In the landmark Scotus decision against the NCAA today, Justice Brett Kavanaugh wrote a staunch defense for student athletes.
In a concurring opinion, Kavanaugh highlighted some of the most hallowed events in US sports, including the NCAA baseball world series and said “but those traditions alone cannot justify the NCAA’s decision to build a massive money-raising enterprise on the backs of student athletes who are not fairly compensated.”
The case was brought by former student athletes who argued the education-related compensation – such as: computers, tutoring and study abroad scholarships – they received while participating in sports at school was unfair. The case doesn’t decide whether athletes can be paid salaries – an issue that will continue to be debated.
Supreme Court votes 9-0 against the NCAA
The Supreme Court has unanimously voted in favor of college athletes, ordering the National Collegiate Athletic Association (NCAA) to broaden education benefits for student athletes.
The case challenged the NCAA’s limits on compensation for student athletes, arguing that the governing body violated federal laws barring price fixing in markets. During oral arguments in March, the justices expressed skepticism about the NCAA’s argument that broadening benefits would defeat the purpose of “amateurism” in college sports.
In reviewing the case, the justices determined in the majority opinion that the NCAA “is capable of depressing wages below competitive levels for student-athletes and thereby restricting the quantity of student-athlete labor.”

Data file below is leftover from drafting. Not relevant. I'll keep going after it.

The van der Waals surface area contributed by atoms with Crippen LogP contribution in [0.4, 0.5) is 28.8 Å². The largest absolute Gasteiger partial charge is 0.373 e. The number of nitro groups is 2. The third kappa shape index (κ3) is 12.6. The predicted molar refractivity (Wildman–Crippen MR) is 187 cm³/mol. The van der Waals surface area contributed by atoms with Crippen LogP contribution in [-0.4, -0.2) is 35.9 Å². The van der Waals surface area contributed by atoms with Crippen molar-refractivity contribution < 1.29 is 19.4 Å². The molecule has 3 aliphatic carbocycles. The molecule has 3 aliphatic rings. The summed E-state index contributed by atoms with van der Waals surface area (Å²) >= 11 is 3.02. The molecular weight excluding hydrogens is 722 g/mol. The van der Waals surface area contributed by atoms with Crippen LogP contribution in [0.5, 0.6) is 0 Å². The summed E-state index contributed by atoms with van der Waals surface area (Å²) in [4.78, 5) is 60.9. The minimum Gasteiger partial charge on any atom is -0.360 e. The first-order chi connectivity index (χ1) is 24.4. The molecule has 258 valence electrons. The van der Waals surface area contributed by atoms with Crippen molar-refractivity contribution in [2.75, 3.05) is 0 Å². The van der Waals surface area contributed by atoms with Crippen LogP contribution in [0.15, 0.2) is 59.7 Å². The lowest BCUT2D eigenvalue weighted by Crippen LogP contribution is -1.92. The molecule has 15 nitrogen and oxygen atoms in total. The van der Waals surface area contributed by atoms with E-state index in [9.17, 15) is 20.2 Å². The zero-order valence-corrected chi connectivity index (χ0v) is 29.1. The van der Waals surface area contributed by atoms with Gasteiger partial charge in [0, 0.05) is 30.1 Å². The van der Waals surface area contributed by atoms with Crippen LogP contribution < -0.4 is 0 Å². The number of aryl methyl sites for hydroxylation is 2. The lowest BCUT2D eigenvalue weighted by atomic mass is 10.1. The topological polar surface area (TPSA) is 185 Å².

Some NCAA rules limiting compensation will remain in place, but Justice Brett Kavanaugh wrote that limits on other forms of compensation should be scrutinized too.
In response to the court’s decision, Connecticut senator, Chris Murphy, said: “The NCAA collusion machine, designed to keep college athletes impoverished so the billions in profits can be kept for a small cabal of insiders, is finally starting to crumble to pieces.”
More and more revelations are emerging about just how far Trump’s justice department went rogue and new inquiries are being set up to examine the wrongdoing, writes Peter Stone for the Guardian:
More political abuses have emerged, with revelations that – starting under attorney general Jeff Sessions in 2018 – subpoenas were issued in a classified leak inquiry to obtain communications records of top Democrats on the House intelligence committee. Targets were Adam Schiff and Eric Swalwell, who were investigating Kremlin election meddling, and also several committee staffers and journalists.
Democrats in Congress, as well as Garland, have forcefully denounced these Trumpian tactics. Garland has asked the department’s inspector general to launch his own inquiry, and examine the subpoenas involving members of Congress and the media. Congressional committees are eyeing their own investigations into the department’s extraordinary behavior.
“There was one thing after another where DoJ acted inappropriately and violated the fundamental principle that law enforcement must be even-handed. The DoJ must always make clear that no person is above the law,” said Donald Ayer, deputy attorney general in the George HW Bush administration.
Biden to meet financial regulators at White House
Joe Biden is set to meet with financial regulators on Monday afternoon in the Oval Office, to discuss issues including the financial risk of climate change. Kamala Harris will also prioritize economic issues today, in a roundtable with a local union and on a trip to Pittsburgh to highlight the expanded child tax credit.
Participants in the Oval Office meeting with Biden will include the treasury secretary, Janet Yellen, the chair of the Federal Reserve, Jerome Powell, and the chair of the Federal Deposit Insurance Corporation (FDIC), Jelena McWilliams.
Biden is also working this week to sway senators to back his infrastructure proposal.
There will also be some rustling this week around voting rights, as the Senate prepares for a procedural vote on Tuesday about the For The People Act.
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